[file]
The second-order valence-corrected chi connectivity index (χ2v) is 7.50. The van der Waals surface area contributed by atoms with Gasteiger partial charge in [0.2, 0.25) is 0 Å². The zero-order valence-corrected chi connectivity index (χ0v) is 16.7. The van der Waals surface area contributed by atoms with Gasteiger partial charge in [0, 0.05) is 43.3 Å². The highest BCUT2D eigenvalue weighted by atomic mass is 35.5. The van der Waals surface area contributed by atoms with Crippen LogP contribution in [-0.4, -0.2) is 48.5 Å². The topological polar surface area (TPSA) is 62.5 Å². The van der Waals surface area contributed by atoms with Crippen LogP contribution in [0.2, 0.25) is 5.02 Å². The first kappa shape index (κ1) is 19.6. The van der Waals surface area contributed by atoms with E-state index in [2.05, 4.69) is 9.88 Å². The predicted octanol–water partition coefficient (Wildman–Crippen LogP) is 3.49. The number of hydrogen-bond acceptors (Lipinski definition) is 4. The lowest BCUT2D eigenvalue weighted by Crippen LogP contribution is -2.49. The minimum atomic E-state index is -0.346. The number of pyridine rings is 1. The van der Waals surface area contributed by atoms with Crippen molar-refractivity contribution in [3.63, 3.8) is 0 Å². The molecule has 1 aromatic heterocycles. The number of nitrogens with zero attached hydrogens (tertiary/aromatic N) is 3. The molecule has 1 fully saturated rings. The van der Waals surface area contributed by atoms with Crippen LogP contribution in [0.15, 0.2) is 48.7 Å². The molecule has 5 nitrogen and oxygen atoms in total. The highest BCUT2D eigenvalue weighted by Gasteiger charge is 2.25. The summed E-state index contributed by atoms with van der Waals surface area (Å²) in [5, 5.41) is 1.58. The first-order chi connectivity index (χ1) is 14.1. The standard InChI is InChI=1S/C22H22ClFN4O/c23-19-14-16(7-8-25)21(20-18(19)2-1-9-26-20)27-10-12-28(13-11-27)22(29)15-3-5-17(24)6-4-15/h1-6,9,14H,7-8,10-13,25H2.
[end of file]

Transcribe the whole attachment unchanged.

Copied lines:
The second-order valence-corrected chi connectivity index (χ2v) is 7.50. The van der Waals surface area contributed by atoms with Gasteiger partial charge in [0.2, 0.25) is 0 Å². The zero-order valence-corrected chi connectivity index (χ0v) is 16.7. The van der Waals surface area contributed by atoms with Gasteiger partial charge in [0, 0.05) is 43.3 Å². The highest BCUT2D eigenvalue weighted by atomic mass is 35.5. The van der Waals surface area contributed by atoms with Crippen LogP contribution in [-0.4, -0.2) is 48.5 Å². The topological polar surface area (TPSA) is 62.5 Å². The van der Waals surface area contributed by atoms with Crippen LogP contribution in [0.2, 0.25) is 5.02 Å². The first kappa shape index (κ1) is 19.6. The van der Waals surface area contributed by atoms with E-state index in [2.05, 4.69) is 9.88 Å². The predicted octanol–water partition coefficient (Wildman–Crippen LogP) is 3.49. The number of hydrogen-bond acceptors (Lipinski definition) is 4. The lowest BCUT2D eigenvalue weighted by Crippen LogP contribution is -2.49. The minimum atomic E-state index is -0.346. The number of pyridine rings is 1. The van der Waals surface area contributed by atoms with Crippen molar-refractivity contribution in [3.63, 3.8) is 0 Å². The molecule has 1 aromatic heterocycles. The number of nitrogens with zero attached hydrogens (tertiary/aromatic N) is 3. The molecule has 1 fully saturated rings. The van der Waals surface area contributed by atoms with Crippen LogP contribution in [0.15, 0.2) is 48.7 Å². The molecule has 5 nitrogen and oxygen atoms in total. The highest BCUT2D eigenvalue weighted by Gasteiger charge is 2.25. The summed E-state index contributed by atoms with van der Waals surface area (Å²) in [5, 5.41) is 1.58. The first-order chi connectivity index (χ1) is 14.1. The standard InChI is InChI=1S/C22H22ClFN4O/c23-19-14-16(7-8-25)21(20-18(19)2-1-9-26-20)27-10-12-28(13-11-27)22(29)15-3-5-17(24)6-4-15/h1-6,9,14H,7-8,10-13,25H2.